The unsung hero

So in light of today’s confessional, I need to talk about something that occurred to me Saturday and has been percolating ever since.

One reason I despise sitcoms is because so often the dad is made out to be an idiot. Yeah. He is. He goes to work (usually at a job he hates), provides for his family, and gets slammed at every turn. Why is he putting up with this?

A mobile phone commercial from a couple of years ago (I forget the provider) has stuck in my head. A middle-class black family, with the kids completely disrespecting the father for some reason, and I thought, “Yeah, that Stupid Dad thing transcends race. All dads are stupid according to Hollywood and Madison Avenue.” The only dad I can recall on TV who wasn’t portrayed as terminally stupid was Bill Cosby, but as everybody knows, he’s got very definite opinions about what is and is not acceptable behavior in parent-child relationships.


Saturday I went out (outside!) to blow leaves. Manual labor gives me the opportunity to let my mind wander, and I was thinking about my husband, who was at work, a typically structured corporate-type job (albeit with hours that are a bit out of the norm), one he sometimes doesn’t care for very much. But it’s secure and we have good health insurance.

I’d been spending my day fiddle-farting around. Did a couple of ebook jobs, did a little DDJ, did some cleaning, some reading… Yelled at my kids (that’s normal). I decided to go do this little chore and it occurred to me about an hour into the job that my husband is the reason I have the freedom to fiddle-fart around, arrange my day any way I want it, and…


I would never have done this without him behind me. He believed in my talent when I didn’t and spent years pounding his faith into my head. He sacrifices endlessly for me financially and with his time, and this venture that would not exist without him.

No, I would never have done this on my own. It was him, his faith in me, his willingness to sacrifice everything for me. He bears my temper tantrums and my moodiness and my not-very-niceness (read: bitch-on-wheels-ness) with grace and equanimity. He comforts me and dries my tears and helps me solve my problems. He gave me children and supports them and me, helps corral them to let me work.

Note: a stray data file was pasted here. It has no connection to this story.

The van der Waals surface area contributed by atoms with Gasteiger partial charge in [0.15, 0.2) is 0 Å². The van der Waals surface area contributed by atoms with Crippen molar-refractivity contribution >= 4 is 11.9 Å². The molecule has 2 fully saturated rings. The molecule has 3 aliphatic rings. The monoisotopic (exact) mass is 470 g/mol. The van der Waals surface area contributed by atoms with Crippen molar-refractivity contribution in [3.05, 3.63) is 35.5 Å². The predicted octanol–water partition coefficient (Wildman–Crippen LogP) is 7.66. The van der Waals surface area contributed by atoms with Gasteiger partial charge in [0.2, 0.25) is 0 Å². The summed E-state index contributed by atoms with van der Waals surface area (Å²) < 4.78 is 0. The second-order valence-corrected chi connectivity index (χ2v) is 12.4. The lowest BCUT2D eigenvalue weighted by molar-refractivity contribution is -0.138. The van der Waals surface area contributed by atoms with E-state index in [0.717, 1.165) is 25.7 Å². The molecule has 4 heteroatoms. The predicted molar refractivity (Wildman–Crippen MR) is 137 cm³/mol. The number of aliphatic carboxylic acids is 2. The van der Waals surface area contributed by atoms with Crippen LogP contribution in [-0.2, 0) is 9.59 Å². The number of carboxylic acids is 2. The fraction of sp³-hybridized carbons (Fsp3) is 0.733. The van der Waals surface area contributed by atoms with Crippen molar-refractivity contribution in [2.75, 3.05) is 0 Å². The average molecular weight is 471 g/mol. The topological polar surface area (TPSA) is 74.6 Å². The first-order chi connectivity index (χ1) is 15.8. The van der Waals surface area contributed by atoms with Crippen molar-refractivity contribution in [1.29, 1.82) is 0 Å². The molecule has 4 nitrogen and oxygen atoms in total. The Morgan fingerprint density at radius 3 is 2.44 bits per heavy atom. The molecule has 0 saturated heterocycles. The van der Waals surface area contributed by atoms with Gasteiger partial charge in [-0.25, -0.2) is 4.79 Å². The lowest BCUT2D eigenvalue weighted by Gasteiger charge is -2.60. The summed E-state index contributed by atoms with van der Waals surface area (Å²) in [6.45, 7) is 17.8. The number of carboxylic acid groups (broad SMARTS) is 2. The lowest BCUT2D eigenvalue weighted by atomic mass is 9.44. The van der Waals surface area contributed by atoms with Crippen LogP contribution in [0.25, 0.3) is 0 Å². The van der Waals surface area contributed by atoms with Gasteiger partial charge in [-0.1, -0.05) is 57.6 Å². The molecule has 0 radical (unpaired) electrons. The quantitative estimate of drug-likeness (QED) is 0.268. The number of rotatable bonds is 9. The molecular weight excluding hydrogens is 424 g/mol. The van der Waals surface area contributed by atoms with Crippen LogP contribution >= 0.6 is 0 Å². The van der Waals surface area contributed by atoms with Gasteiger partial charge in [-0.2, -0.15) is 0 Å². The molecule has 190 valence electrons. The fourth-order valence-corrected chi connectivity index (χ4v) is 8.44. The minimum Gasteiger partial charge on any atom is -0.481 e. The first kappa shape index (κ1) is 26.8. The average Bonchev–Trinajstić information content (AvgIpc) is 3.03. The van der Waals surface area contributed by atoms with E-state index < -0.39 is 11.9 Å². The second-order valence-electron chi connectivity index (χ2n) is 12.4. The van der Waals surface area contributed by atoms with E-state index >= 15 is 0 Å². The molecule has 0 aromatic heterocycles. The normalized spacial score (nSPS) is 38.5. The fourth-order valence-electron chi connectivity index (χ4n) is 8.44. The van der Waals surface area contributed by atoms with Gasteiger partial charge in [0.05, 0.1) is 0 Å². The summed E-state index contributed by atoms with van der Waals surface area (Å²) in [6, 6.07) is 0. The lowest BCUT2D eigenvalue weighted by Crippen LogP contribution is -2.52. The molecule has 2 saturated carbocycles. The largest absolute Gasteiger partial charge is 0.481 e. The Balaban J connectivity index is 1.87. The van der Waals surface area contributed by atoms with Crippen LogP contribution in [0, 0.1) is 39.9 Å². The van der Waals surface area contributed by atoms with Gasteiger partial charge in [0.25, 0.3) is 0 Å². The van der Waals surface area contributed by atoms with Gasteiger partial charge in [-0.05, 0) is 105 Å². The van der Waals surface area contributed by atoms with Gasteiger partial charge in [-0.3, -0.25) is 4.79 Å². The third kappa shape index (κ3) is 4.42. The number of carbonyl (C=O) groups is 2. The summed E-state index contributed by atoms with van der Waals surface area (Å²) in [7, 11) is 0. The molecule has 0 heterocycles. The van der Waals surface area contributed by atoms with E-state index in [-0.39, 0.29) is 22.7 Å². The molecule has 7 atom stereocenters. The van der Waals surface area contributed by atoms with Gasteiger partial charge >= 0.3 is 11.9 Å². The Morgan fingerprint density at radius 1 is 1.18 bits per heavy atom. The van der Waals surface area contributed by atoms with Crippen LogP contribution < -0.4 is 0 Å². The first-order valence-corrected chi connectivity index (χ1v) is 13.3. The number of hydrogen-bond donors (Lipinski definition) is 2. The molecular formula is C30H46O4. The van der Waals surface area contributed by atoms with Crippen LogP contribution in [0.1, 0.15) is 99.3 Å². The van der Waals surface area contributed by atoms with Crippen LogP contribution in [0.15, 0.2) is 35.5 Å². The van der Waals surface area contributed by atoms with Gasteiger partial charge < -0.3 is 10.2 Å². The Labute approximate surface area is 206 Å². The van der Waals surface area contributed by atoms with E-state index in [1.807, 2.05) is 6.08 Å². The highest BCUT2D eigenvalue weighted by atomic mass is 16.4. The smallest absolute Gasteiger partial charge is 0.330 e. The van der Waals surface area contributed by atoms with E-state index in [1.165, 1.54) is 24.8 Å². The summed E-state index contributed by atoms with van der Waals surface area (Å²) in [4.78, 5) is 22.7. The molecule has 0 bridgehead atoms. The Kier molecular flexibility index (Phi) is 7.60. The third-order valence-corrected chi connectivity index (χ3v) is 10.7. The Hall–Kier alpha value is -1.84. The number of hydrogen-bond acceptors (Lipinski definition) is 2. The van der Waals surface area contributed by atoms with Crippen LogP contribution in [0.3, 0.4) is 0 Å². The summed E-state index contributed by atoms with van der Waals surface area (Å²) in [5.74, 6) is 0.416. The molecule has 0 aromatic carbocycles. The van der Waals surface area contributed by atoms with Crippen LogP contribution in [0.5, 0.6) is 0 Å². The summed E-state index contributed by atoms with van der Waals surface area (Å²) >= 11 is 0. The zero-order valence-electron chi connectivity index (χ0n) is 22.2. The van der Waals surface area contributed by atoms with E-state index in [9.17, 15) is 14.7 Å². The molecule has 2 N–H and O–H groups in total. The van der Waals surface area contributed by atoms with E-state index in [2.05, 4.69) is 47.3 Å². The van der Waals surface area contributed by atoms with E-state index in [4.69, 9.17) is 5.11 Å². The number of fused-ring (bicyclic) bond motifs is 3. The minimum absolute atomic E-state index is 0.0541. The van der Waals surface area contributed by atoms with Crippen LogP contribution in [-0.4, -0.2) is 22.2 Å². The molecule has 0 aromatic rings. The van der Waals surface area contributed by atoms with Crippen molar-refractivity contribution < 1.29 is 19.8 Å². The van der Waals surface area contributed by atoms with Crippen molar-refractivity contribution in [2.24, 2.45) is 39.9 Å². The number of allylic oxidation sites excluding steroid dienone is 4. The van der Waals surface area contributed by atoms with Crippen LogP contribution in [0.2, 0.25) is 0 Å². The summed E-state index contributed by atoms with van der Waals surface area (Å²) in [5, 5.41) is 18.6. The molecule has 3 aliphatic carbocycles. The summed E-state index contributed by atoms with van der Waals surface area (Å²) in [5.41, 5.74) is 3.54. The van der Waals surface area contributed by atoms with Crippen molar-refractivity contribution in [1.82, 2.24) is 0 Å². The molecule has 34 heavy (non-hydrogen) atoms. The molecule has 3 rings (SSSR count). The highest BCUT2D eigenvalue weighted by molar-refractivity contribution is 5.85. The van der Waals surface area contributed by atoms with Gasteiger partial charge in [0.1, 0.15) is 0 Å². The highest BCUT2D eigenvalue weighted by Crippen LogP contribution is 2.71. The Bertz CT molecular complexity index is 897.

I’d have nothing were it not for him.

14 thoughts on “The unsung hero

  • December 7, 2009 at 7:16 pm

    Go Dude! Rowar!

    My Dude, too. Dems awesome. And I have been having some SERIOUS Miss Bitchy Pants Parties lately.

  • December 7, 2009 at 10:56 pm

    Your dude is wonderful…you are lucky.

    Me, too. My dude(s) are spectacular…when i am Bitchy Pants or Psycho Queen or Neurotic Nellie…

    Give your dude a hug from me…just because he rocks.

  • December 8, 2009 at 12:47 am

    Dude is not a hero. Dude does what dudes should do….especially when they are married to someone as talented as Dude’s wife is. Dude is the lucky one.

  • December 8, 2009 at 8:24 am

    Considering the more-than-40 year marriage of my parents, I have the feeling that both parties need to bring something to the table – and the first offering on both sides needs to be a willingness for compromise regarding their own selfish desires (hence my single state).

    *point to comment above her*
    I heartily admire both of you for reflecting on what’s unique and praiseworthy/loveable in each other and keeping that in mind in the midst of the daily grind.

    May you two also reach 40+ plus years of marriage in good health!

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  • December 9, 2009 at 12:15 am

    Dude wishes to clarify.Dude is very happy that Dude’s wife thinks so highly of Dude. But Dude thinks heroes are firefighters, soldiers and other such people who risk their lives for other people, whether it is daily, as in some cases, or a once-in-a-lifetime incident.

  • December 9, 2009 at 12:14 pm

    Dude does what dudes should do….

    Yep. That’s a hero, in my mind.

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  • December 19, 2009 at 4:00 pm

    There are difference between “guys,” “men,” and “heroes.”

    Heroes risk themselves–usually literally–for others, whether specifically or generally.

    A man is responsible. He feeds, protects, and supply for his family, or busts his ass trying. When a man makes commitments, he follows through. A man does not see this as heroic; this is the minimum price of self-respect.

    Sometimes boys look up to guys, but they haven’t learned manliness. Nearly all guys, and all men, know the difference. Guys do not believe they are capable of manhood, and therefore avoid responsibility. Some guys retreat from society and try not to be noticed, so they don’t think about being losers. Others construct a facade of bravado and machismo, constantly using “FUN!” to distract themselves (and everyone else) from their insecurity. Either way, in moments of honesty, guys wish they were men.

    Your husband says he isn’t a hero. But it sounds like he is a man.

  • December 19, 2009 at 11:51 pm

    Dude agrees with The Franchise.


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